European influence on Argentine food

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Let's take a look at the history of Argentine cuisine

During the whole 19th century, Argentina was outlining its economic profile and this was done according to the requirements of world trade. After independence in 1816 from the Spanish monarchy, Argentina began to receive a strong commercial, political and economic influence from the British Empire. Thus Argentina was defined as a strong producer of meat and cereals, little industrial development and an economy based on the production of primary products. As it could not be otherwise, the Argentine cuisine was very settled in these products: meat, wheat, corn. That's why, if we want to talk about truly native food, the list would be quite short, the asado, the locro, and some derivatives of the flours, like the empanadas that combined a little of each thing.

This primary economy served for the economic growth of the social classes that owned the cattle and the land, but very far from a harmonic development, which determined the birth of big pockets of poverty. In these social sectors, the Argentine cuisine was limited to what the rich of the time contemptuously called "olla podrida" (rotten pot), which was nothing more than the puchero (stew), boiled meat with bones next to vegetables and corn. Today we all know that puchero is part of the menu of the best restaurants of Argentine cuisine.

Towards the end of the 19th century, Argentina had a very extensive territory and a very small population in the main cities, which is why the arrival of immigrants was promoted through successive laws. This was to be a determining factor in the birth of the Argentine cuisine we know today. Millions of immigrants from all over Europe and the Middle East were modifying the culinary profile of Argentina. This radical change simply consisted of a better use of the ingredients and products already in existence. Each national heritage gave the Argentinean cuisine a new touch.

From Italy with love
Italian cuisine is going to be a determining factor in the new definitions of Argentine cuisine. The most important contribution was the elaboration of pasta. In this way, the ease of access to flour began to be used in a different way. Noodles, gnoccis, were common in the conventillos of Buenos Aires, where, in spite of the poverty, the inventiveness of the Italian cuisine helped to alleviate the needs. This great availability of flour, combined with the Italian influence will lead to the birth of a new way of making pizza. Unlike the one that was consumed in the peninsula, here it began to be made with a high dough, the objective was simple, it was necessary to fill the stomach of the diners.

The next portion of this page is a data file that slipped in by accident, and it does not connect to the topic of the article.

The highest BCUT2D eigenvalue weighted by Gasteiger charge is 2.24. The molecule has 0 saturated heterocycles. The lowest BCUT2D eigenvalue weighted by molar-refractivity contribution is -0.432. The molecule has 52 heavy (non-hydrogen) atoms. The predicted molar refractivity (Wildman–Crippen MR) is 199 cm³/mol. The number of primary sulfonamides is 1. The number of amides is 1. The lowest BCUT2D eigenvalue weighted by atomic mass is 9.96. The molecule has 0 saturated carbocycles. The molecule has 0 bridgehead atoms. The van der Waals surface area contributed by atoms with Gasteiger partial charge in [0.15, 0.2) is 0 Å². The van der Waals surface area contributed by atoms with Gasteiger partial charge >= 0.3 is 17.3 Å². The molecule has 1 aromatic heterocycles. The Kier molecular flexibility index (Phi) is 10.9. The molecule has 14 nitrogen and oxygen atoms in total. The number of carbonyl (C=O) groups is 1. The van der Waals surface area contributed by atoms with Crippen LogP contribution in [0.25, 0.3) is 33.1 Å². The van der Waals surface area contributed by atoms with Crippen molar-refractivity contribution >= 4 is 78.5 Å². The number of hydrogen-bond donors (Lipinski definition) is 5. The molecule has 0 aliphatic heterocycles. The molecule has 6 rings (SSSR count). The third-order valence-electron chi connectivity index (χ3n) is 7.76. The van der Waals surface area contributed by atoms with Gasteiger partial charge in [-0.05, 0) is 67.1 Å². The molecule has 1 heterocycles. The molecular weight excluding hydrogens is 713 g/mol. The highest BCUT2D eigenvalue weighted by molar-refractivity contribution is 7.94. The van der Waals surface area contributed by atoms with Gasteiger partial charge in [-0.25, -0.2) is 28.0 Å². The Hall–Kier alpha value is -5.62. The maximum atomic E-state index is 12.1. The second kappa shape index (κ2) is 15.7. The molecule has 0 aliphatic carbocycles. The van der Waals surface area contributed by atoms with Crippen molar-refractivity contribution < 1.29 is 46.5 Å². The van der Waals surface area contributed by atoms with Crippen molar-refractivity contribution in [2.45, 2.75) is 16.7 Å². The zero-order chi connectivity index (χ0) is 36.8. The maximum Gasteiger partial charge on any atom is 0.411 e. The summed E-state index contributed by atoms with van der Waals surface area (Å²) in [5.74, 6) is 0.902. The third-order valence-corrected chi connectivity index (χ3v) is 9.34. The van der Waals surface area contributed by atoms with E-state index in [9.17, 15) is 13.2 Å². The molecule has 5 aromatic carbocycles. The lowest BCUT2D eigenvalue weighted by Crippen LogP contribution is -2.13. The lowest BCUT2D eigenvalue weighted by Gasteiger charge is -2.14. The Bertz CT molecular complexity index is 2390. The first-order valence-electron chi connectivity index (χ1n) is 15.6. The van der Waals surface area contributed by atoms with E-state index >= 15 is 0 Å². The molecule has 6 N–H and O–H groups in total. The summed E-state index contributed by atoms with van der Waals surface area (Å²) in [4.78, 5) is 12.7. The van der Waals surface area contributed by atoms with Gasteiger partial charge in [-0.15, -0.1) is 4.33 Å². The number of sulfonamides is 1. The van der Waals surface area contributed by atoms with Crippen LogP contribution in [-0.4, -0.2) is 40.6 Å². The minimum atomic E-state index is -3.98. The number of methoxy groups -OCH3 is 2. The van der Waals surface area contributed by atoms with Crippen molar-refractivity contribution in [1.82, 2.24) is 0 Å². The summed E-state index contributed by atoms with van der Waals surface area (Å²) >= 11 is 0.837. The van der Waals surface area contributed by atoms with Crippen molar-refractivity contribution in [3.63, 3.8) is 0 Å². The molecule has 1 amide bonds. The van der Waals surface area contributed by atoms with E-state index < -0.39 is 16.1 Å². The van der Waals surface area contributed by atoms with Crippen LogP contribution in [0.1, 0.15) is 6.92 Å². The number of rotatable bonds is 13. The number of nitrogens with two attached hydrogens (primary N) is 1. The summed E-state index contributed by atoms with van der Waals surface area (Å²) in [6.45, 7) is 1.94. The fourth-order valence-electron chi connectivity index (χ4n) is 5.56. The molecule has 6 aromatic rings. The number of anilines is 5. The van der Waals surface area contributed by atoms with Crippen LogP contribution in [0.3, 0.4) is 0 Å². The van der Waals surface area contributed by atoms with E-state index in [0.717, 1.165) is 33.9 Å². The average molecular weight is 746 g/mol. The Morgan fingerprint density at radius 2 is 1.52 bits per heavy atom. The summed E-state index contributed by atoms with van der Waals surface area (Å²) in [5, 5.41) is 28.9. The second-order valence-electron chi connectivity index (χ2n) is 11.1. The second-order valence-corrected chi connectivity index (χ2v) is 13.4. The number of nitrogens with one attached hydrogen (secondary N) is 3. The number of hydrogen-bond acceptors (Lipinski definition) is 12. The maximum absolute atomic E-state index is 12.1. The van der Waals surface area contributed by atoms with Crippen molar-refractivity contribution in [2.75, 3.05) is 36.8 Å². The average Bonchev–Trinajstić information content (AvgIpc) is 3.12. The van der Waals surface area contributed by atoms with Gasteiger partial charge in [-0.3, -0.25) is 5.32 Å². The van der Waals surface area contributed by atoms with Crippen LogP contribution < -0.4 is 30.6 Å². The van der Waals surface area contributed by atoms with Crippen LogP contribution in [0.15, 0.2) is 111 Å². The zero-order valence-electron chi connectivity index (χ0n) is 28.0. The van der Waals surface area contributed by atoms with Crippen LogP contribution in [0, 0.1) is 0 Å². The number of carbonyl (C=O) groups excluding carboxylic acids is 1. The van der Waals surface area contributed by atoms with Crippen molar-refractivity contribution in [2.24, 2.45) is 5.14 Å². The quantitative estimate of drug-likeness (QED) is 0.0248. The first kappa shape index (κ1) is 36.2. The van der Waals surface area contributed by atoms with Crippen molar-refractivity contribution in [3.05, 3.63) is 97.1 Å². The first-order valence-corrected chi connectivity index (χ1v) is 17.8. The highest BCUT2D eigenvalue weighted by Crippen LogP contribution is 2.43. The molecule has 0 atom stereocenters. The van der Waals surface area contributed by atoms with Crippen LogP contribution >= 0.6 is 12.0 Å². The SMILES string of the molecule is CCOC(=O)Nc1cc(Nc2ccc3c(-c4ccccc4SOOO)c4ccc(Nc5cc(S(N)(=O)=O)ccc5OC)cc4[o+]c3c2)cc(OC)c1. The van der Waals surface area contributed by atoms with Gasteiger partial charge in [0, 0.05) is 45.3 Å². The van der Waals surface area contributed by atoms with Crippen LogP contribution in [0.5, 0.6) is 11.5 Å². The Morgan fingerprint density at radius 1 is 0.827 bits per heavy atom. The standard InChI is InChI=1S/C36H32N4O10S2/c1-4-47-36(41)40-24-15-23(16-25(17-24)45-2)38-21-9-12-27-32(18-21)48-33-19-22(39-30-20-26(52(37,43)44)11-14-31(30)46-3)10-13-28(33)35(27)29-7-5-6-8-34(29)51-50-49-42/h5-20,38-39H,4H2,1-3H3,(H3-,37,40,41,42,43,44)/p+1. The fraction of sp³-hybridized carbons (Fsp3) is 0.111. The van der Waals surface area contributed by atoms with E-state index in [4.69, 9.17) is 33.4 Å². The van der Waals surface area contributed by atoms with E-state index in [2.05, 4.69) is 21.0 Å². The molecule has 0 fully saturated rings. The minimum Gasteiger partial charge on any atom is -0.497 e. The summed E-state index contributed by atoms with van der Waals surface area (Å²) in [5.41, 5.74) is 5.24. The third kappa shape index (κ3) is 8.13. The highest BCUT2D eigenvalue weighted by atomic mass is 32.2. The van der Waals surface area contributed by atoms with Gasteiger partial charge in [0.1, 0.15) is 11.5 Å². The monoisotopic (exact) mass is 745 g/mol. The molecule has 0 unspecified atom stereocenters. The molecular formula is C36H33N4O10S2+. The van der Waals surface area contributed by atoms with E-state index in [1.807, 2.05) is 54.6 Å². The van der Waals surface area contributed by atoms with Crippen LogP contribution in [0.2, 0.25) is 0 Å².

The Italian cuisine took for itself the best of the Argentine products and gave birth to a new cuisine that had to impose itself in the midst of privations and needs.

Spanish cuisine, a constant presence
The colonization of America by the Spanish has always had a strong influence on Spanish cuisine, first in the lands of the Rio de la Plata and then in the nascent Argentina. In fact, the majority of the population was made up of native Spaniards and Creoles - children of Spaniards born in these lands. But the immigration at the end of the 19th century also brought its own contribution from the Iberian Peninsula, as Argentina opened up to new Spanish contingents, this time coming from all corners and above all from the most impoverished social classes, who contributed their inventiveness to survival. Stews and the aforementioned puchero are exquisite legacies from old Spain. Desserts such as the pionono or alfajores are also the product of the influence of Spanish cuisine.

The foods of the world gathered in Argentina
While it is true that the greatest influences came from Italian and Argentine cuisine, immigration brought contingents from all over the world to this country. Thus, hundreds of Central European families made their way to the Argentinean coast - made up of the provinces located in the east of the country. Germans, Poles and Austrians populated that area of Argentina and there, even today, we can taste the delicacies of those regions. A good goulash, sauerkraut and many other dishes.

European cuisine has been a determining factor in the creation of what we know today as Argentinean cuisine, a gastronomy that has already earned its own international fame, thanks to the goodness of its ingredients and the creativity of which we are capable in these latitudes.